For the 30.3 million Americans living with Diabetes, November is more than a time for awareness. It is a time for hope—hope that researchers will one day find a cure to this painful and dangerous condition. This month, take the time to better understand the signs and symptoms of this chronic disease and your risk factors. With proper lifestyle choices, you may be able to reduce your risk of developing Type II Diabetes.
Diabetes, or Diabetes Mellitus, is a disease that occurs when one has too much blood glucose (blood sugar) in the body. We obtain blood glucose from the foods we eat and use it as our primary source of energy. In a healthy body, insulin made by the pancreas helps with this energy transformation process. When the pancreas does not produce enough insulin, glucose remains in the blood, never reaching cells or being converted into energy. When too much glucose stays in the blood, it can cause health complications.
A person with Type I Diabetes does not produce any insulin. The immune system mistakenly attacks the body’s healthy cells, destroying insulin-producing pancreatic beta cells, which prohibits the body from producing insulin.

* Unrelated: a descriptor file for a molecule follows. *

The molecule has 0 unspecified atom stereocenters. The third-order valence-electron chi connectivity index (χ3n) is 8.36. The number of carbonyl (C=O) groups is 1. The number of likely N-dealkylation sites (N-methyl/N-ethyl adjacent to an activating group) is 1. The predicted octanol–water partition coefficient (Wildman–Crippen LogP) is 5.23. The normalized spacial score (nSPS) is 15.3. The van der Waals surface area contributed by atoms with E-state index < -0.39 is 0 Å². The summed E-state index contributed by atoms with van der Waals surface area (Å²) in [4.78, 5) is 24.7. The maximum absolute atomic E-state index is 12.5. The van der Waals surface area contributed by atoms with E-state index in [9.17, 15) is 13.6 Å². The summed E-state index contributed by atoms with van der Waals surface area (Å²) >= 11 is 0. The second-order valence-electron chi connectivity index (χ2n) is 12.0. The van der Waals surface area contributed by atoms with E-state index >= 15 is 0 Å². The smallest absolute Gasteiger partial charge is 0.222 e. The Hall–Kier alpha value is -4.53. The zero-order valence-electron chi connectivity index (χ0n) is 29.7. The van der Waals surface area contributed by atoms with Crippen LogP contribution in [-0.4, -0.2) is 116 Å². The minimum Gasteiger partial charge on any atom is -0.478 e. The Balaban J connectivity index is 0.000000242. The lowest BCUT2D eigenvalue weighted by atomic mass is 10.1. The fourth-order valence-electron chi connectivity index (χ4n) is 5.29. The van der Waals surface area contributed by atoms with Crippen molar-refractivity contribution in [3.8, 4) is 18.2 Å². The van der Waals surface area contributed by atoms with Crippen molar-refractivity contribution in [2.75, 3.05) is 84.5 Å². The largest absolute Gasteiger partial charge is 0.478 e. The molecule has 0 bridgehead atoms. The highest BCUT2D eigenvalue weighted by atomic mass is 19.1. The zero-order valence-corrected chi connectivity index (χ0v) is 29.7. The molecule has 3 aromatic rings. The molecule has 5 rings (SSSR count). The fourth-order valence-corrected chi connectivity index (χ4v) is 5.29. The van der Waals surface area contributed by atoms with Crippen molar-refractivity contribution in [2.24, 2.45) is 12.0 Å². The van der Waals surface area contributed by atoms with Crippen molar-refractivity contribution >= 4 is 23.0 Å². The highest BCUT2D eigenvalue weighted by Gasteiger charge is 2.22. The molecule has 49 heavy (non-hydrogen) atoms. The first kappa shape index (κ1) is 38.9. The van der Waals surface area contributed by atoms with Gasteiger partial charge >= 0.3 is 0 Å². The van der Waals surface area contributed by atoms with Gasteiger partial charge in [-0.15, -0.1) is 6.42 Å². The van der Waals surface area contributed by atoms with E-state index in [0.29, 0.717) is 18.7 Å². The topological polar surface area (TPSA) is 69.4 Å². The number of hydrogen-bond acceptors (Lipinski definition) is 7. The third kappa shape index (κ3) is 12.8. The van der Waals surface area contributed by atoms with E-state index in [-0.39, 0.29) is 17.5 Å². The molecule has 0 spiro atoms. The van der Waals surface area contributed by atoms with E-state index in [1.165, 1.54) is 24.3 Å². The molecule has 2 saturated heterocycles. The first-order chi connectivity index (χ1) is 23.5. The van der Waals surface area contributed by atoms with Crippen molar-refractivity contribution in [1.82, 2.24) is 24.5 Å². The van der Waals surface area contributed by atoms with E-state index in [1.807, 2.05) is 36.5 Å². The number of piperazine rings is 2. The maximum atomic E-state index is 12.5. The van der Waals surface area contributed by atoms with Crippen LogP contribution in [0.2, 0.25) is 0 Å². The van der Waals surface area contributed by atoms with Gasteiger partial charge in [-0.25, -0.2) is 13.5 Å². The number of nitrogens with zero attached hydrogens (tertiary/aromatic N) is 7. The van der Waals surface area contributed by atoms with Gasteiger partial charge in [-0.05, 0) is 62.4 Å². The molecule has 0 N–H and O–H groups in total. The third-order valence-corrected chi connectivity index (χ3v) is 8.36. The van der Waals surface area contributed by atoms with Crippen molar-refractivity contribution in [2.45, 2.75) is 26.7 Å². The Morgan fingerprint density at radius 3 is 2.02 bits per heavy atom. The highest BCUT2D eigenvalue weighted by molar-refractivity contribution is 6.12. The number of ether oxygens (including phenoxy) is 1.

A person why Type II Diabetes does not produce enough insulin and is unable to use it effectively, a condition that is known as being insulin resistant. Lifestyle factors can contribute to the development of Type II Diabetes, including excessive weight gain and inactivity.
Symptoms of both Types I and II Diabetes include:
Also, patients with Type I Diabetes may experience rapid mood changes, irritability, and weight loss, while patients with Type II Diabetes may experience sensations of numbness and tingling in their extremities.
You can mitigate your chances of developing Type II Diabetes by making healthy lifestyle choices, including the following: